When Rae came out as non-binary trans, our friends treated it like a death sentence for our relationship. None of us had seen a couple successfully stay together through transition. The statistics from the National Gay and Lesbian Task Force on couples making it successfully through coming out looked bleak.
Rae and I knew there might be challenges and set out to create a resilient experience for our partnership through whatever surprises might come up. I want to share several of the things that kept us together while we watched other non-binary and cisgender partnerships fall apart around us from my perspective as a cisgender partner of a non-binary trans person and as a couple therapist.
The pressures of oppression are so great for transfolks and their families already. It breaks my heart to add breakups in the mix. Even if a couple can’t stay together, my hope is by sharing some of the resiliency factors that helped us, it might help others reflect on their relationships and stay compassionately connected in queer community.
Hold space for your own concerns
First, as a cisgender partner it’s important to hold space for your own concerns about the change in your relationship’s perception by others. Your partner will still be the same person, but the world around them will begin to respond to them, and to the two of you, differently. It’s okay to have questions or concerns, and for you to seek out support to process that with a trustworthy professional. Your partner will be facing lots of other people’s projections about their identity and will likely need a break from that within your relationship.
Check your assumptions
Second, check your assumptions about what your partner needs, and then check again later. Check out that sentence at the end of the last paragraph. Did you read the assumption in there? There’s an assumption your partner might want a reprieve from processing other people’s feelings about their gender when they’re with you. But that may not be true for your partner or it may only be true sometimes.
Checking assumptions means noticing when I assume I know what my partner wants or needs and acting without asking them. It’s really important to ask your partner. For example, “I am thinking you need a break from hearing about other peoples’ experiences of your gender. When you’re open to it, I would like to share some of what’s been going on for me. Let me know when we can talk about it.” This might give them the option to talk when and if they want to and checks your assumption about their needs.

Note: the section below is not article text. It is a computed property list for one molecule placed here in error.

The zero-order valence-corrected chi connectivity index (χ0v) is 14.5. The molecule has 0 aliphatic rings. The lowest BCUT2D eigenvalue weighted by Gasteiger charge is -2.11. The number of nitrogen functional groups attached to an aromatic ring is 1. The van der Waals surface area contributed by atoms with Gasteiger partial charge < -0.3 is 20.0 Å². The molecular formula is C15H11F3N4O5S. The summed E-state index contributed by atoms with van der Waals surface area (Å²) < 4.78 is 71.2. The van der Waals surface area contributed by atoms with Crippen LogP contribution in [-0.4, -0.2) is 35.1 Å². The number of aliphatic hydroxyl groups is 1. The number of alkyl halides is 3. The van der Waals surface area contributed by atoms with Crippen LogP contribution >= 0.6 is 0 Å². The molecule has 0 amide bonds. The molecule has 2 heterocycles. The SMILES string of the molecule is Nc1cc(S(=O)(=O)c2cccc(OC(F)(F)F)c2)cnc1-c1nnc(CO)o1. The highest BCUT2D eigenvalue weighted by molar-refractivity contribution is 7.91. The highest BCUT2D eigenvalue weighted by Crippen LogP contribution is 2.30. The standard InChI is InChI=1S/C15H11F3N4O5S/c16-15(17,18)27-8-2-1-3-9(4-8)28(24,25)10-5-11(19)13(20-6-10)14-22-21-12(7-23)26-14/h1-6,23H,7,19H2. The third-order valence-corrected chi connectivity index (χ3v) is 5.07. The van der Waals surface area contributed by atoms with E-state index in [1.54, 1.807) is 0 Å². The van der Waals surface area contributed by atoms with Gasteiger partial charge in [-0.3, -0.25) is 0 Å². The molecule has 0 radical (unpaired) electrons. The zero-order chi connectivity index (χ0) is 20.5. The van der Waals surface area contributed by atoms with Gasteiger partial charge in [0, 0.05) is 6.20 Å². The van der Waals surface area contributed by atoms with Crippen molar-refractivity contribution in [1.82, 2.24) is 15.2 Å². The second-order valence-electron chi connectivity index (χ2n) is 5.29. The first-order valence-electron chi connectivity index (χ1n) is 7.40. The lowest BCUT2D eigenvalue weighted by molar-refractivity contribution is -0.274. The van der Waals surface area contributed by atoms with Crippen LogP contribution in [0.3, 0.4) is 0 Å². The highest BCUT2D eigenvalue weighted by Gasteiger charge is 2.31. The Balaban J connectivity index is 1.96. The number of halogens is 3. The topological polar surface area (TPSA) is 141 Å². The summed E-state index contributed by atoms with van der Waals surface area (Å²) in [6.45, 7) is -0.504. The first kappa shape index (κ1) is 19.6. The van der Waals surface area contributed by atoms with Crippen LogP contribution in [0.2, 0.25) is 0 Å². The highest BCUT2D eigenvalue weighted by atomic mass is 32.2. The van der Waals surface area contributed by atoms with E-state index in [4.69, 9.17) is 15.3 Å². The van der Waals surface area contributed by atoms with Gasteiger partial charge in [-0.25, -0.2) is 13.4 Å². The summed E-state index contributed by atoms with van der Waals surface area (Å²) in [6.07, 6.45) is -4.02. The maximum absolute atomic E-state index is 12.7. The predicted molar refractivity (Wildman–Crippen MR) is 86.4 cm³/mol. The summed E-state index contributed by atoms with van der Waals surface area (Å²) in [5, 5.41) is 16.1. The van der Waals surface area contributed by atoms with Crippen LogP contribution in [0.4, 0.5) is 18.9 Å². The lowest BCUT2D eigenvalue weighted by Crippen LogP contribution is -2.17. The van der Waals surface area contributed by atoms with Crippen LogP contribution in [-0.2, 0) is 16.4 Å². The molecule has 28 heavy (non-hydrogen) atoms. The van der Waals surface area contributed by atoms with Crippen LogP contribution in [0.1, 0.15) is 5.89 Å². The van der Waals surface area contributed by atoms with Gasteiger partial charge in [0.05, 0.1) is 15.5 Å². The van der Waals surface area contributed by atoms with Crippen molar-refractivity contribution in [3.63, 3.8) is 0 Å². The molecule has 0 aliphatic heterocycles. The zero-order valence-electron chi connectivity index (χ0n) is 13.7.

Question and play with your own gender
Third, start questioning and playing with your own gender. One of the most wonderful parts of being a cisgender partner of a non-binary person is that witnessing his experience creates room for my own exploration. His willingness to live in integrity inspires me to check in with my own gender curiosity and defaults. It creates room for me to fortify my own gender-integrity in response.
Be an ally to your partner
Finally, be your partner’s strongest ally. They will be doing some incredibly brave work in the world, and sometimes it will be exhausting. It’s critical that you two create a sense of unity and teamwork when you face oppression so neither of you feel abandoned.
Remember the road to true allyship is never smooth. Have some humility as you learn to support your partner and other trans and non-binary folx in meaningful ways. Becoming a solid ally and a strong team takes intentional practice, so do give yourself space to learn, and make mistakes—but always challenge yourself to learn from, repair, and make changes when mistakes are made.
In our 10 years together, I’ve seen many wonderful people who couldn’t stay in relationship through a non-binary coming out. I’ve been deeply saddened watching so many wonderful people harmed by multiple layers of oppression lose some of their strongest supporters.
Transgender and nonbinary folks and their partners already face so many additional barriers, it is my hope to help you have a few tools to boost your relationship’s resilience to keep supportive and nurturing partnerships, no matter your place in a coming out process.
Gina Senarighi, Ph.D., CPC is a Madison-based certified relationship coach, retreat leader, speaker, and author specializing in human connection, intimacy, authenticity, shame-resilience, and alternative relationships.